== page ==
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Kayleigh McEnany has been the Trump national campaign spokeswoman

US President Donald Trump has appointed his campaign spokeswoman Kayleigh McEnany to be the next White House Press Secretary.

Ms McEnany, 31, is a seasoned defender of the president, and has made frequent television appearances to promote his policies.

Her predecessor, Stephanie Grisham, did not conduct a single press briefing during her nine-month tenure.

Ms Grisham will return to her previous post as Melania Trump’s chief of staff.

A graduate of Harvard Law School, and former CNN contributor, Ms McEnany has made headlines for her passionate defences of the president.

As the nation grapples with Covid-19, she has come under fire for her early statements on the virus, including suggesting opposition Democrats were “rooting” for the pandemic to “take this President down”.

In a February appearance on a Fox Business show, she said: “We will not see diseases like the coronavirus come here, we will not see terrorism come here, and isn’t that refreshing when contrasting it with the awful presidency of President Obama?”

Ms McEnany has also previously worked as a spokeswoman for the Republican National Committee and in 2018 published a book on the movement behind Mr Trump’s 2016 election win.

Ms McEnany has been criticised for her past support of the “birther” conspiracy theory questioning former President Barack Obama’s birthplace.

On Tuesday, former President Bill Clinton’s press secretary Joe Lockhart shared a 2012 tweet from McEnany where she said Mr Obama’s brother was in “that hut in Kenya”.

It is unclear whether Ms McEnany will continue to defend the president from behind the press secretary podium, or if she will opt for Ms Grisham’s approach of communicating through tweets and interviews.

The Trump White House is now on its fourth press secretary – as many as Donald Trump’s three predecessors each had during their full eight years in office.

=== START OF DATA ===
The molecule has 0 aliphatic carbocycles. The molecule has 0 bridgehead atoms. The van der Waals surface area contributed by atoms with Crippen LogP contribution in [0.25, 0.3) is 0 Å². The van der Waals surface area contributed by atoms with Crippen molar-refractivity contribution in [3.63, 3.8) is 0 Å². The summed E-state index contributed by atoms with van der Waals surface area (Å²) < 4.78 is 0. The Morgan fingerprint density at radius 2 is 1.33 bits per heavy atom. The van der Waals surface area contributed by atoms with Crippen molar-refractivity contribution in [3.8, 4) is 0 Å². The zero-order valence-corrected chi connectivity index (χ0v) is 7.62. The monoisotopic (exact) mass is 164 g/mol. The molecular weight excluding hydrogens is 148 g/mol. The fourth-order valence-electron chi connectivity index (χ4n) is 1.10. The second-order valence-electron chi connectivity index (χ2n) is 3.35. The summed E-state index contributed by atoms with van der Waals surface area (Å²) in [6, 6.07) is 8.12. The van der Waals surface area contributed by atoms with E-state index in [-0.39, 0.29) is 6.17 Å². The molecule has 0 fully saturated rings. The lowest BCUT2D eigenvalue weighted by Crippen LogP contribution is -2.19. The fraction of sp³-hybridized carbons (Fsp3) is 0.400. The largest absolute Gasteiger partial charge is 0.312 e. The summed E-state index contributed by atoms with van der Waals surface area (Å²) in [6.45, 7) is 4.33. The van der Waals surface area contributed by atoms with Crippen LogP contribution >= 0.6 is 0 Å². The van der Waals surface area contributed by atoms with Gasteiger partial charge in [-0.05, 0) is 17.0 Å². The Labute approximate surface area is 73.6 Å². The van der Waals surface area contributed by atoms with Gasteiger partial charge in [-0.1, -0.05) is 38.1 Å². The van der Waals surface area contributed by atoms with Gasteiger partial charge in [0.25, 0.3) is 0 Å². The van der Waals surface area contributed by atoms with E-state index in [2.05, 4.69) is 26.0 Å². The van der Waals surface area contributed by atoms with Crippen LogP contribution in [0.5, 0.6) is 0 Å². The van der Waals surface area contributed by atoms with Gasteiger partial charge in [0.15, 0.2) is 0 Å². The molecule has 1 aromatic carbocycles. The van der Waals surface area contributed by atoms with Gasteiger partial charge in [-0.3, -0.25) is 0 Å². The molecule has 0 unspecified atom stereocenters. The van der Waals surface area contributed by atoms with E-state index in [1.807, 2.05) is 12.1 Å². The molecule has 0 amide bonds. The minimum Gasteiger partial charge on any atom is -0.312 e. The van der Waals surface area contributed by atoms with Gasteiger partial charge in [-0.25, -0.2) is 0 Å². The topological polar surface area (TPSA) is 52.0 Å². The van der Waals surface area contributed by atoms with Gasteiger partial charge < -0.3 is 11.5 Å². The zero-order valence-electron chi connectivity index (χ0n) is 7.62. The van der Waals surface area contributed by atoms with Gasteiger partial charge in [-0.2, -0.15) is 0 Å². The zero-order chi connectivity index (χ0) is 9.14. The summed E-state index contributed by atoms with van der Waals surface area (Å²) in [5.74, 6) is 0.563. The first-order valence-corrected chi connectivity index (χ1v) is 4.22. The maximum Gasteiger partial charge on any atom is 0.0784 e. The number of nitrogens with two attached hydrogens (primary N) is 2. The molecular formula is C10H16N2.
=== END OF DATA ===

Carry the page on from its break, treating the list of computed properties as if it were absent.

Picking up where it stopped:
This president operates differently, of course. Over his three and a half years, he’s downgraded the press secretary position, abandoning regular press briefings from his communications office in favour of impromptu gatherings on the White House lawn or, more recently, his daily coronavirus task force appearances.

The arrival of Kayleigh McEnany could indicate the role will again gain some prominence, however. Even if she doesn’t hold her own press briefings, she is likely to continue the sometimes combative television appearances defending the president’s policies for which she has become known.

The move also suggests the line between White House communications and the president’s re-election campaign is further blurring. The president has frequently flouted tradition – and, potentially, federal law – by bringing administration officials onstage at campaign events. Now the press secretary herself comes from straight from the campaign.

In the months ahead, expect the full force of the president’s administration to be aligned toward victory in November.

Ms McEnany is not the only new addition to the White House communications team.

Alyssa Farah, who was the defence department press secretary, will serve as the White House’s director of strategic communications.

Ben Williamson, who was previously White House Chief of Staff Mark Meadows’ communication director, will join as senior communications adviser.

Sarah Huckabee Sanders, who filled the press secretary post before Ms Grisham, said on Tuesday that Ms McEnany and Ms Farah were “smart and capable women who have been loyal fighters” for Mr Trump.

“Their promotions are another example of the President empowering strong women to senior roles in his admin,” she said.